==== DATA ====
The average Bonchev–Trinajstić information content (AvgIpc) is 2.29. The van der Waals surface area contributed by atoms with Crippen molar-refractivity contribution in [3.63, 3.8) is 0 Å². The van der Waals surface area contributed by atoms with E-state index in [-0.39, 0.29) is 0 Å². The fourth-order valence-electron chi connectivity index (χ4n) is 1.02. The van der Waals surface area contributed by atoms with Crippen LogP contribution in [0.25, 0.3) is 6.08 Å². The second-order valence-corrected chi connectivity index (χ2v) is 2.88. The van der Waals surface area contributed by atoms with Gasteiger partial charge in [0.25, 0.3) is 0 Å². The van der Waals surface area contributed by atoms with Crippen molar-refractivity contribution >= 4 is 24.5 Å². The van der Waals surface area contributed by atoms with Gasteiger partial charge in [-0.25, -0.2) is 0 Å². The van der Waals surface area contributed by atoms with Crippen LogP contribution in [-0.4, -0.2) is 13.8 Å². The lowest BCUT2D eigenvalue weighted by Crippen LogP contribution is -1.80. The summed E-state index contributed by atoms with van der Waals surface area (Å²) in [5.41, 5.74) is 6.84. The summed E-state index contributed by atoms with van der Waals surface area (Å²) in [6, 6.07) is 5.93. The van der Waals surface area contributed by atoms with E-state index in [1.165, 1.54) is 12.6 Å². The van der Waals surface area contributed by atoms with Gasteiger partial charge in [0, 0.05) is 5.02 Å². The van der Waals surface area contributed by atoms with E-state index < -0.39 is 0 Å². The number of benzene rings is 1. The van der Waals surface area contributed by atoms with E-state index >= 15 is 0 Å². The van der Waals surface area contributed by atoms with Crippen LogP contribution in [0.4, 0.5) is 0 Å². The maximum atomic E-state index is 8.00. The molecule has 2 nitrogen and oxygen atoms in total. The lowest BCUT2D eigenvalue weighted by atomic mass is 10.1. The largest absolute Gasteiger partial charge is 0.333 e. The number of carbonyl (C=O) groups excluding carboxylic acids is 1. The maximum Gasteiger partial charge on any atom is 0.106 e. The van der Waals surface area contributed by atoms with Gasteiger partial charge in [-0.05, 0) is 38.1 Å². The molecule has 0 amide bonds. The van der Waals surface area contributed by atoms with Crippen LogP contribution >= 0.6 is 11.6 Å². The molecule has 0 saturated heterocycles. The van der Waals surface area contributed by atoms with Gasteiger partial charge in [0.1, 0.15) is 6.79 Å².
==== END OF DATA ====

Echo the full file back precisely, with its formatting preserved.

The average Bonchev–Trinajstić information content (AvgIpc) is 2.29. The van der Waals surface area contributed by atoms with Crippen molar-refractivity contribution in [3.63, 3.8) is 0 Å². The van der Waals surface area contributed by atoms with E-state index in [-0.39, 0.29) is 0 Å². The fourth-order valence-electron chi connectivity index (χ4n) is 1.02. The van der Waals surface area contributed by atoms with Crippen LogP contribution in [0.25, 0.3) is 6.08 Å². The second-order valence-corrected chi connectivity index (χ2v) is 2.88. The van der Waals surface area contributed by atoms with Gasteiger partial charge in [0.25, 0.3) is 0 Å². The van der Waals surface area contributed by atoms with Crippen molar-refractivity contribution >= 4 is 24.5 Å². The van der Waals surface area contributed by atoms with Gasteiger partial charge in [-0.25, -0.2) is 0 Å². The van der Waals surface area contributed by atoms with Crippen LogP contribution in [-0.4, -0.2) is 13.8 Å². The lowest BCUT2D eigenvalue weighted by Crippen LogP contribution is -1.80. The summed E-state index contributed by atoms with van der Waals surface area (Å²) in [5.41, 5.74) is 6.84. The summed E-state index contributed by atoms with van der Waals surface area (Å²) in [6, 6.07) is 5.93. The van der Waals surface area contributed by atoms with E-state index in [1.165, 1.54) is 12.6 Å². The van der Waals surface area contributed by atoms with Gasteiger partial charge in [0, 0.05) is 5.02 Å². The van der Waals surface area contributed by atoms with E-state index < -0.39 is 0 Å². The number of benzene rings is 1. The van der Waals surface area contributed by atoms with E-state index >= 15 is 0 Å². The van der Waals surface area contributed by atoms with Crippen LogP contribution in [0.4, 0.5) is 0 Å². The maximum atomic E-state index is 8.00. The molecule has 2 nitrogen and oxygen atoms in total. The lowest BCUT2D eigenvalue weighted by atomic mass is 10.1. The largest absolute Gasteiger partial charge is 0.333 e. The number of carbonyl (C=O) groups excluding carboxylic acids is 1. The maximum Gasteiger partial charge on any atom is 0.106 e. The van der Waals surface area contributed by atoms with Gasteiger partial charge in [-0.05, 0) is 38.1 Å². The molecule has 0 amide bonds. The van der Waals surface area contributed by atoms with Crippen LogP contribution >= 0.6 is 11.6 Å². The molecule has 0 saturated heterocycles. The van der Waals surface area contributed by atoms with Gasteiger partial charge in [0.1, 0.15) is 6.79 Å².